Wikileaks releases CIA tool set which help malware onto air-gapped PCs

News by Bradley Barth

WikiLeaks on Thursday dumped more leaked CIA documents with its latest Vault 7 disclosures, this time publishing materials from a tool suite called Brutal Kangaroo that allows attackers to indirectly infiltrate a closed network or air-gapped computer using a compromised flash drive.

WikiLeaks on Thursday dumped more leaked CIA documents with its latest Vault 7 disclosures, this time publishing materials from a tool suite called Brutal Kangaroo that allows attackers to indirectly infiltrate a closed network or air-gapped computer using a compromised flash drive.

The documents, dated between August 2012 and February 2016, reveal how CIA hackers would use the toolset to create a "custom covert network" within infected networks in order to conduct surveillance and launch executables.

A Brutal Kangaroo infection requires several steps: First, attackers have to infect an internet-connected computer operated by the target organisation. When a user at that organisation inserts a thumb drive into the infected machine, the USB stick becomes infected as well. Finally, this compromised flash drive infects the ultimate target when it is used on a closed network or air-gapped machine.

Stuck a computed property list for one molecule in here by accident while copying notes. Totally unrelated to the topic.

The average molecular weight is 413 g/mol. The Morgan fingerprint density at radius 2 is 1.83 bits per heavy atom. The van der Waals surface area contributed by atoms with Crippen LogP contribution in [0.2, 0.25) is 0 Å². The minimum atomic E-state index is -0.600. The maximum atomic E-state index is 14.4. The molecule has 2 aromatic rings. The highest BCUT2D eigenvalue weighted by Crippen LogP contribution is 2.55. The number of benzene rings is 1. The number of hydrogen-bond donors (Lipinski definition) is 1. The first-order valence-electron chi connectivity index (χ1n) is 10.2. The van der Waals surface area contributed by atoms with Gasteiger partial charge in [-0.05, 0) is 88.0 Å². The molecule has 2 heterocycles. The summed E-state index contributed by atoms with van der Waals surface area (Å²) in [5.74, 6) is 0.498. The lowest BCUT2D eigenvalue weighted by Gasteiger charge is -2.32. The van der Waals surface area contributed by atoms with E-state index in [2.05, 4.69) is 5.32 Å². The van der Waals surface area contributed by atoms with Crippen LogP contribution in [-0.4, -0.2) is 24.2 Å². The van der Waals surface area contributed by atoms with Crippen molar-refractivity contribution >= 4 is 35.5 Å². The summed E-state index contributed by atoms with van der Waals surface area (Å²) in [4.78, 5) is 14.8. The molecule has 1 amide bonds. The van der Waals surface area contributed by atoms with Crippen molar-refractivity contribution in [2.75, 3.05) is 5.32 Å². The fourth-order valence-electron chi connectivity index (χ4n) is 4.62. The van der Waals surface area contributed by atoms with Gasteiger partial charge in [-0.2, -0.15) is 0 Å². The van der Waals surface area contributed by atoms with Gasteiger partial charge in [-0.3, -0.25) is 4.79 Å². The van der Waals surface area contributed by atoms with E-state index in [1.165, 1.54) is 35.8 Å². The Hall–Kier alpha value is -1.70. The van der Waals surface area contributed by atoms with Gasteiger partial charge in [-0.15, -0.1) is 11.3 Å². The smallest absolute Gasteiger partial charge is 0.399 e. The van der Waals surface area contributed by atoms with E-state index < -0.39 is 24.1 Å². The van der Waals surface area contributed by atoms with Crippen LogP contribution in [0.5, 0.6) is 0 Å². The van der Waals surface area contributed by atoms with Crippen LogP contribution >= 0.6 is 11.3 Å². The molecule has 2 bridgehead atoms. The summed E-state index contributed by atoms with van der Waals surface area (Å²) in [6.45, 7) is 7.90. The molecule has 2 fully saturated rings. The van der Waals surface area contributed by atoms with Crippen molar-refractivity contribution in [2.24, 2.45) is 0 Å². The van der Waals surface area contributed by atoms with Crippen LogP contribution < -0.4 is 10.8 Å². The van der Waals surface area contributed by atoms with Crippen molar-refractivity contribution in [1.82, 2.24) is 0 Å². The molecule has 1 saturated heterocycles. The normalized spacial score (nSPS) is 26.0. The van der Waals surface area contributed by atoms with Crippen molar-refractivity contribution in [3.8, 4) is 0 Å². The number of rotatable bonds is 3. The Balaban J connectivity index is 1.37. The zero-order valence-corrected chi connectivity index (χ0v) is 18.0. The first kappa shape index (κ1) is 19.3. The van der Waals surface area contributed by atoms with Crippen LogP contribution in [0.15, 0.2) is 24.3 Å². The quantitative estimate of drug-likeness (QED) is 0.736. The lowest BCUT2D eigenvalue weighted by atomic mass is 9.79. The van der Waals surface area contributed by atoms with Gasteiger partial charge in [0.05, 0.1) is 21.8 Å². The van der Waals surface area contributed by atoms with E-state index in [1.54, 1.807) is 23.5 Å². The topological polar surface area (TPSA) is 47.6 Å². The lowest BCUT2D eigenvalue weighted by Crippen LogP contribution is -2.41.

According to WikiLeaks, infected thumb drives use one of two Microsoft Windows vulnerabilities to execute malware: Older versions of Brutal Kangaroo leverage an exploit called EzCheese, while newer iterations use a "similar, but yet known vulnerability." 

The tool suite's components consist of various components including Drifting Deadline, a USB-stick infection tool; Shattered Assurance, a server tool responsible for automated infection of USB drives), Broken Promise, a post processor that evaluates collected information; and Shadow, the main persistence mechanism.

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